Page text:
Archive for the ‘exercise incontinence’ Category

Menopause and Bladder Control

May 4, 2010

Some women begin to have problems with their bladder and experience overactive bladder (gotta go, gotta go right now) and urinary incontinence or loss of urine at inopportune times at the time or shortly after menopause.

Does Menopause Affect Bladder Control?

Yes. Some women have bladder control problems after they stop having periods (menopause or change of life). If you are going through menopause, talk to your health care team.

After your periods end, your body stops making the female hormone estrogen. Estrogen may help keep the lining of the bladder and urethra healthy. A lack of estrogen could contribute to weakness of the bladder control muscles.

Pressure from coughing, sneezing or lifting can push urine through the weakened muscle. This kind of leakage is called stress incontinence.

Although there is no evidence that taking estrogen improves bladder control in women who have gone through menopause, small does may help thicken the bladder lining and decrease the incontinence.  Your doctor can suggest many other possible treatments to improve bladder control.

What Else Causes Bladder Control Problems in Older Women?

Sometimes bladder control problems are caused by other medical conditions. These problems include:

Infections

Nerve damage from diabetes or stroke

Heart problems

Medicines

Feeling depressed

Difficulty walking or moving

A very common kind of bladder control problem for older women is urge incontinence. This means the bladder muscles squeeze at the wrong time and cause leaks.

If you have this problem, your doctor can prescribe medication that can certainly alleviate that problem.

What Treatments Can Help You Regain Bladder Control?

Your doctor may recommend limiting foods or fluids, such as caffeine, which are bladder irritants and increase the desire to go the rest room.

There are also pelvic exercises that can strengthen the muscles in the urethra and the vagina.   Life’s events like childbirth and being overweight, can weaken the pelvic muscles.

Pelvic floor muscles are just like other muscles. Exercise can make them stronger. Women with bladder control problems can regain control through pelvic muscle exercises, also called Kegel exercises.

Exercising your pelvic floor muscles for just five minutes, three times a day can make a big difference to your bladder control. Exercise strengthens muscles that hold the bladder and many other organs in place.

Two pelvic muscles do most of the work. The biggest one stretches like a hammock. The other is shaped like a triangle. Both muscles prevent leaking of urine and stool.

Pelvic exercises begin with contracting the two major muscles that stretch across your pelvic floor. There are three methods to check for the correct muscles.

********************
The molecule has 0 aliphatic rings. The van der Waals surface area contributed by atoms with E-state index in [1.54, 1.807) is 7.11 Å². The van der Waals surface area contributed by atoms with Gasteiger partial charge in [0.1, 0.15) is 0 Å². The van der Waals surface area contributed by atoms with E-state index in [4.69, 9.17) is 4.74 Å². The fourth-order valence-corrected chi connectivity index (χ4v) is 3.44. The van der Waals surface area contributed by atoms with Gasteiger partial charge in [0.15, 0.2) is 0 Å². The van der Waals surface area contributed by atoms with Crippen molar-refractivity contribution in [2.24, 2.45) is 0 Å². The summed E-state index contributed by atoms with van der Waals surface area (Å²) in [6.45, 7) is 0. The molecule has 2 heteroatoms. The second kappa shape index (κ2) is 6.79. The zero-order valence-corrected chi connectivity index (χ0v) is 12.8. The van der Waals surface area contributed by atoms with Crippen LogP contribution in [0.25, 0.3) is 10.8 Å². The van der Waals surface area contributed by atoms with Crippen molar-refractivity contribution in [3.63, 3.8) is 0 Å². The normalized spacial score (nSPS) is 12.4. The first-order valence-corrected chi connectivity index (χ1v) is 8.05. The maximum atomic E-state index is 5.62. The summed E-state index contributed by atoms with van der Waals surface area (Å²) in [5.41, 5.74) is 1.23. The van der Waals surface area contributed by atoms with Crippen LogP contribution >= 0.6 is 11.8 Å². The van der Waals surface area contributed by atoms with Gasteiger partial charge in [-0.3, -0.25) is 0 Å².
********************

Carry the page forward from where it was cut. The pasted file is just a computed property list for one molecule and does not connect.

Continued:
1.     Try to stop the flow of urine when you are sitting on the toilet. If you can do it, you are using the right muscles

2.     Imagine that you are trying to stop passing gas. Squeeze those same muscles you would use.

3.     Lie down and put your index finger inside your vagina. Squeeze as if you were trying to stop urine from coming out. If you feel tightness on your finger, you are squeezing the right pelvic muscle.

Do your pelvic exercises at least three times a day. You can exercise while lying on the floor, sitting at a desk or standing in the kitchen.

Be patient. Don’t give up. It’s just five minutes, three times a day. You may not feel your bladder control improve until after three to six weeks. Still, most women do notice an improvement after a few weeks.

Other treatments include inserting a device, a pessary, directly into the vagina to lift the urethra and the base of the bladder to its proper position behind the pubic bone.  And finally, if the conservative methods of medication, exercises, and dietary modification don’t work, then you should talk to your doctor about one of the surgical procedures that can lift the bladder into the proper position to prevent leakage

Bottom Line: No one needs to suffer the embarrassment of urinary incontinence.  Help is available for all those women who have bladder control problems

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A Kegel A Day Keeps the Doctor Away

April 22, 2010

Mary Ann is a 45-year old woman who loses urine (incontinence) when she coughs and sneezes.  She is provided with exercises to strengthen the pelvic floor muscles of her bladder. She does the exercises every day for 12 weeks and has significant improvement in her urinary symptoms.

There are many conditions that put stress on your pelvic floor muscles such as childbirth through vaginal deliveries, obesity, chronic coughing, and after menopause when there is a deficiency of estrogen or the female hormone produced in the ovaries.